Archive for the ‘Terrence Stamp’ Category

Big Eyes

27 Dec

Big Eyes – written and directed by Tim Burton. BioDrama. 105 minutes Color 2014

The Story: A painter marries a man who claims all her paintings are by himself.


A lousy director is made worse when he writes his own movie. For he is hardly in a position to proclaim in a voice loud and clear that such and such is missing and such and such ought to be. I don’t come to this movie claiming that Tim Burton is a lousy director, but only that his aesthetic is low. Low, suggesting that it might be perfect for a treatment of the provenance of the Keane paintings.

Vulgarity, particularly Hollywood vulgarity, can have great energy and zest. Or vulgarity can be empty. Or, even worse, it can borrow an energy from a source not proper to its subject. The expression of energy not belonging to the subject is called sentimentality. Thus the Keane big eyes into which has been injected, like heroin, the lure of an unearned pathos. It is a pathos striking on first sight. On second sight it is repulsive.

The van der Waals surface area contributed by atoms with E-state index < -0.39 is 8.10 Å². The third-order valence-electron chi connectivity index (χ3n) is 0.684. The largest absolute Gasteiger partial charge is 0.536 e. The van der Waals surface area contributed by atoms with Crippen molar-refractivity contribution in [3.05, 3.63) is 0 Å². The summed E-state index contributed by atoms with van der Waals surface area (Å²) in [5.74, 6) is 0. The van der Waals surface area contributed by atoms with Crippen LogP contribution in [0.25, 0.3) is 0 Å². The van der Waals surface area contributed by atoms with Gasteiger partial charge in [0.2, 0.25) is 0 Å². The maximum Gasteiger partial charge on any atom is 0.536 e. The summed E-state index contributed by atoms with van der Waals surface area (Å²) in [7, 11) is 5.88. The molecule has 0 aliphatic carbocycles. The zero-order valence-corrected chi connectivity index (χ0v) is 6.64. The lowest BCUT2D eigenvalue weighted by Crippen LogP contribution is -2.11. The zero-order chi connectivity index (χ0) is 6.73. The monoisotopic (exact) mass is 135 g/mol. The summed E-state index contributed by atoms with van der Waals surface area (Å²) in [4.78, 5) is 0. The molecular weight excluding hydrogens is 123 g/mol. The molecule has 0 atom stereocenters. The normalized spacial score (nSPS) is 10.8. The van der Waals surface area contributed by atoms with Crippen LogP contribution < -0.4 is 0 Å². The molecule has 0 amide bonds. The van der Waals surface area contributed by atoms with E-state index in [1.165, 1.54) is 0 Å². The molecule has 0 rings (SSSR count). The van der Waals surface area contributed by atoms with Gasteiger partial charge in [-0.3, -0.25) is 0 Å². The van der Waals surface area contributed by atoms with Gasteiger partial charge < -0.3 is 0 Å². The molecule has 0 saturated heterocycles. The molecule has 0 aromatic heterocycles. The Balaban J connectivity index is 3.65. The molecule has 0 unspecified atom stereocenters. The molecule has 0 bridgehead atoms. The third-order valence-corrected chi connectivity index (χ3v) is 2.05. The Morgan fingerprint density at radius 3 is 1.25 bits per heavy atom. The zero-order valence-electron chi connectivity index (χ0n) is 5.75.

However, in me, Big Eyes, the film, produces not revulsion but inertia. On the one hand the film is a BioDrama, probably the most fragile of all film genres, particularly when so much of the subject is known that imagination of execution can take no hold. In art facts kill all.

On the other, we are also witnessing people who are not fighting over the provenance of a Rubens, but schlock. This is not Monument Men. One cannot mourn here for the unkindly orphanage of masterpieces. The child whose custody the parents battle is already dead. The person who painted the Bi Eyes is a pick-pocket of our pathos. The pathos doesn’t belong to her any more than the color of her peroxide hair does.